Big Data in a tiny package
A team of PolyU researchers is pioneering a new method that could revolutionise how we store data
When scientists discuss peptides, it is usually in relation to biomedical research and the development of new pharmaceutical drugs. But now, a team of researchers at PolyU is investigating peptides for an entirely different purpose — as a medium for storing vast quantities of data.
According to International Data Corporation (IDC), the amount of data we generate worldwide is growing at an exponential rate — from 33 zettabytes in 2018 to 175 zettabytes by 2025. (One zettabyte is roughly equal to a billion terabytes or a trillion gigabytes.)
The question is, how can we store all this data? Most magnetic storage devices today are not large enough and last for only 10 to 20 years.
Fortunately, there is a solution in sight thanks to the efforts of a team at PolyU led by Dr Yao Zhongping, Associate Professor, Department of Applied Biology and Chemical Technology, and Professor Francis Lau, Associate Head, Department of Electronic and Information Engineering. Researchers from the Hong Kong University of Science and Technology and the Chinese University of Hong Kong are also participating in this revolutionary new project.
Converting data into peptides
The approach developed by Dr Yao and Professor Lau’s team incorporates peptides as a storage medium for the first time. Compared with existing data storage devices and developing technologies such as DNA data storage, peptides offer much higher storage density, are more stable and can last for millions of years.
To write data with this new method, raw data is encoded as 1s and 0s, translated into peptide sequences, and finally stored as synthesised peptides in powder or solution. To retrieve the data, the peptides are sequenced using techniques such as tandem mass spectrometry, and decoded back to the raw data. Once the technology becomes mature, it would then be possible to store big data, such as the entire collections of national libraries, in vials of peptides occupying the same space as a shoebox.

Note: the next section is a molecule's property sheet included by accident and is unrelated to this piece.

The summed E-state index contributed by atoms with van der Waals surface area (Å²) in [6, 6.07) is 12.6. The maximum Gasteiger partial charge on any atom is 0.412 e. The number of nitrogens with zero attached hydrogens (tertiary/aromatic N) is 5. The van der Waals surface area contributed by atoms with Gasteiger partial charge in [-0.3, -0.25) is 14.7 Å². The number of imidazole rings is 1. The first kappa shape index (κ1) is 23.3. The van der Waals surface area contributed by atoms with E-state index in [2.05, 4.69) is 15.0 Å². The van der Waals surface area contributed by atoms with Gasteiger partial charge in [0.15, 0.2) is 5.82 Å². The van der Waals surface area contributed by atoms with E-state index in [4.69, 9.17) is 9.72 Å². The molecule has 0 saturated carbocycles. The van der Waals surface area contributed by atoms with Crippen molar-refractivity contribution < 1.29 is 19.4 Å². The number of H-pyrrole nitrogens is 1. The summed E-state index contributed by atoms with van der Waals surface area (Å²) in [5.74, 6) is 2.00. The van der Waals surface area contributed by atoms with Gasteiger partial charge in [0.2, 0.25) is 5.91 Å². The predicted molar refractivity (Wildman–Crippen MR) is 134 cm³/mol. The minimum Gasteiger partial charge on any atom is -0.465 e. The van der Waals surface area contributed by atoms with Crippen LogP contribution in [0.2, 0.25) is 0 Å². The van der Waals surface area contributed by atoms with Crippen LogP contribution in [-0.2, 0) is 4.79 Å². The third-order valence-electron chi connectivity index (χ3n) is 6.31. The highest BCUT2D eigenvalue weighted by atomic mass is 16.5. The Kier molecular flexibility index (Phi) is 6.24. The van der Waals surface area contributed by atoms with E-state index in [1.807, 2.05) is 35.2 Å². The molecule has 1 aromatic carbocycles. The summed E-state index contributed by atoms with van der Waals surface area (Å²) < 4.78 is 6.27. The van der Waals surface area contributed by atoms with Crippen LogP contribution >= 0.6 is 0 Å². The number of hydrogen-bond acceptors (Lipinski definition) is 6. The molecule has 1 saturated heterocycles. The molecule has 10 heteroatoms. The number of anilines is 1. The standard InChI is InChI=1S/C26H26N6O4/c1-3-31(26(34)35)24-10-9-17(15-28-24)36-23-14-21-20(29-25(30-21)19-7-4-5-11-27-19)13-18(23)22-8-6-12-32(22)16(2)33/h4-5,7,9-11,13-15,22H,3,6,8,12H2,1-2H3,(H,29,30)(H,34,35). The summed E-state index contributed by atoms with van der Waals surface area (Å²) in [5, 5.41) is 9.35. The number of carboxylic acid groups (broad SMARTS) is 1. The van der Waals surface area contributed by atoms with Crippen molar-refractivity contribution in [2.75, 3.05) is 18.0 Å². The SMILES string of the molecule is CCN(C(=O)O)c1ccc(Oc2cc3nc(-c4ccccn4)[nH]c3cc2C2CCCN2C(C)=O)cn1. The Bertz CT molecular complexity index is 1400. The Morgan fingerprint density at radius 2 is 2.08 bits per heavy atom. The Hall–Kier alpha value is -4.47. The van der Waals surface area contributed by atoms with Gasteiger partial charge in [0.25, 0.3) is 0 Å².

What exactly are peptides?
Although the team has filed the patents of its new method and received encouraging feedback, there are still challenges to be overcome. Mainly, these are related to the high cost of reading and writing data as well as the amount of time needed for sequencing, which is still too slow for everyday usage.
The research team, however, have set clear targets for overcoming these challenges. These include making further improvements in data density, designing a better encoding scheme and creating prototypes for this next-generation peptide-based storage system.
To achieve these targets, the team has received a grant of more than HK$9.7 million from the Research Impact Fund of the University Grants Committee, in recognition of PolyU’s leadership and expertise in this field.
A particularly exciting prospect for the future of this project is space exploration, where massive amounts of data must be stored and managed in a confined area for long durations. In fact, this is already starting to happen with the launch of China’s Long March-5B rocket on 5 May 2020, when the spacecraft carried peptides encoding the PolyU motto, To learn and to apply, for the benefit of mankind and PolyU 80th Anniversary. The purpose of this experiment is to test the stability and reliability of the peptides after exposure to the space environment. The PolyU team will decode and retrieve the data after the safe return to Earth of the spacecraft along with the experimental materials.
In the meantime, the team looks forward to collaborating with organisational partners such as Huawei, the multinational technology company, and developing commercial applications for their project.
Entering a new era of data storage
New developments are anticipated for this project in the next few years that will involve sequencing optimisation and software development as well as storage and retrieval of real-life data.
As Dr Yao points out, “We are very excited about this opportunity to continue developing our project. We believe it offers tremendous benefits to government agencies and corporations that generate and archive large volumes of data — it truly has the potential to radically transform the data storage industry and the way we manage data.”
Dr Yao Zhongping (middle), Professor Francis Lau (second from left), with some researchers Dr Albert Ng (left), and (from right) Dr Tam Wai-man and Dr So Pui-kin
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